14. Second Opinion Program: PA is Required for Chronic Use The following patients will need a second opinion before opioid prescriptions are authorized: • Patients with illness known to have poor response to opioids such as headaches, neck & back pain, and Fibromyalgia. • Physicians providing a second opinion must be from a different site.

  15. PA is Not Required for Selected Situations • End-of-life care • Pain caused by cancer • Nursing Home patients • Inpatient care • HIV/AIDS

  16. Acute Pain Case Discussion

  17. Acute to Chronic Pain Case Discussion

  18. Current Chronic Pain Case Discussion

  19. New Onset Chronic Pain Case Discussion

  20. Non-covered Diagnoses Management

  21. Working with Opioid Prescribers is a Fundamental Goal of MaineCare’s PMP • Evaluate effective use of opioids by looking at the patient behavior patterns. • Inform physicians about their own treatment patterns in comparison to peers. • Outreach to individual providers concerning opioid prescribing patterns. • Follow-up to encourage providers to bring prescribing patterns in line with peers.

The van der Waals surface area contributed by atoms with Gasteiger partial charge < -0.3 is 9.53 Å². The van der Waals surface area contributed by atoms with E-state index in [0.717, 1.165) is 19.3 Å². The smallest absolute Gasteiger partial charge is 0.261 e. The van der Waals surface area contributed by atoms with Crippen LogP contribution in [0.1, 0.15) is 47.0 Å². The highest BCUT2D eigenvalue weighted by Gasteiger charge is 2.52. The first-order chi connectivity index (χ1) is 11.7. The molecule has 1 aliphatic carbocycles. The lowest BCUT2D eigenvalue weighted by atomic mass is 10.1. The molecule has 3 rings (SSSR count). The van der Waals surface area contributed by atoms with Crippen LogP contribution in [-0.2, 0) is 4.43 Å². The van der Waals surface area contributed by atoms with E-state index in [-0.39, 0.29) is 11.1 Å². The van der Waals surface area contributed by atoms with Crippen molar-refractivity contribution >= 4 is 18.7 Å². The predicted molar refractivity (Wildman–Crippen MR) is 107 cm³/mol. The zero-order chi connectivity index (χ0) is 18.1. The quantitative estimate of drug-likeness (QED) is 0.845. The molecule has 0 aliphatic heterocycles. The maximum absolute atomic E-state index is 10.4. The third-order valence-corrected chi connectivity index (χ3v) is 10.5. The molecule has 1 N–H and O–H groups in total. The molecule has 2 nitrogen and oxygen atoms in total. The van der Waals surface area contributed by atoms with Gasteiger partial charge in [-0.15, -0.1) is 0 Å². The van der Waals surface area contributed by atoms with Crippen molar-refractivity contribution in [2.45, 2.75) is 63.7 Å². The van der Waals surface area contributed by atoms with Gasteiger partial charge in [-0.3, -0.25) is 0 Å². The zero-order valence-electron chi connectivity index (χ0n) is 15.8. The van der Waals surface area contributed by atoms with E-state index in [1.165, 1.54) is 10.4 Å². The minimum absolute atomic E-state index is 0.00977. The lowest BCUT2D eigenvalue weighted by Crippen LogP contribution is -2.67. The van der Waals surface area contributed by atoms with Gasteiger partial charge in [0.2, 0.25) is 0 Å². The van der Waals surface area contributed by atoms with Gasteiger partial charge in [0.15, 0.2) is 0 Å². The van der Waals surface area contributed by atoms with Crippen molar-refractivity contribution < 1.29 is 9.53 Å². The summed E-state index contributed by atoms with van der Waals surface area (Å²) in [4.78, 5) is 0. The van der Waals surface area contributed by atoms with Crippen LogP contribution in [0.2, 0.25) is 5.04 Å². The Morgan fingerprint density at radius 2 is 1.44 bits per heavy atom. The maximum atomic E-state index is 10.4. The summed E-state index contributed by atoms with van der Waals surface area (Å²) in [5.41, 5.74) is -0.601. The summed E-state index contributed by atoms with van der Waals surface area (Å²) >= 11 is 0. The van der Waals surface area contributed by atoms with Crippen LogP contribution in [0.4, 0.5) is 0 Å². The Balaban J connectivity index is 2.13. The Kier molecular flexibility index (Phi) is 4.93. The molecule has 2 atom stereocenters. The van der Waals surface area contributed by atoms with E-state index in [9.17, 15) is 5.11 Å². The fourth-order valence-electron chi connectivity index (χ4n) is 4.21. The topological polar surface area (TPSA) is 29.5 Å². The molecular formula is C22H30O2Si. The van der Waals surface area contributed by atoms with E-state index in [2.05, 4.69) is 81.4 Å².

22. PMP: Outreach Steps • First letter- “just to let you know.” • Second letter- educational opportunities available. • Third letter- request letter of explanation or letter explaining corrective plan within 14 days. • Fourth letter with accompanying phone call- if no action forthcoming, referral to Board of Licensure vs. change of Provider Agreement.

  23. Concluding Remarks: Working Together Leadership at DHHS & OMS has welcomed input from the medical community and from patient advocates when creating a PMP for MaineCare coverage. This collaborative approach has lead to a policy that is reflective of quality care, yet allows appropriate use of opioid medications where indicated.

  24. For More Information For more information about MaineCare’s PMP, contact MaineCare’s Medical Director, Kevin Flanigan, MD at: Kevin.Flanigan@maine.gov (207) 287-1827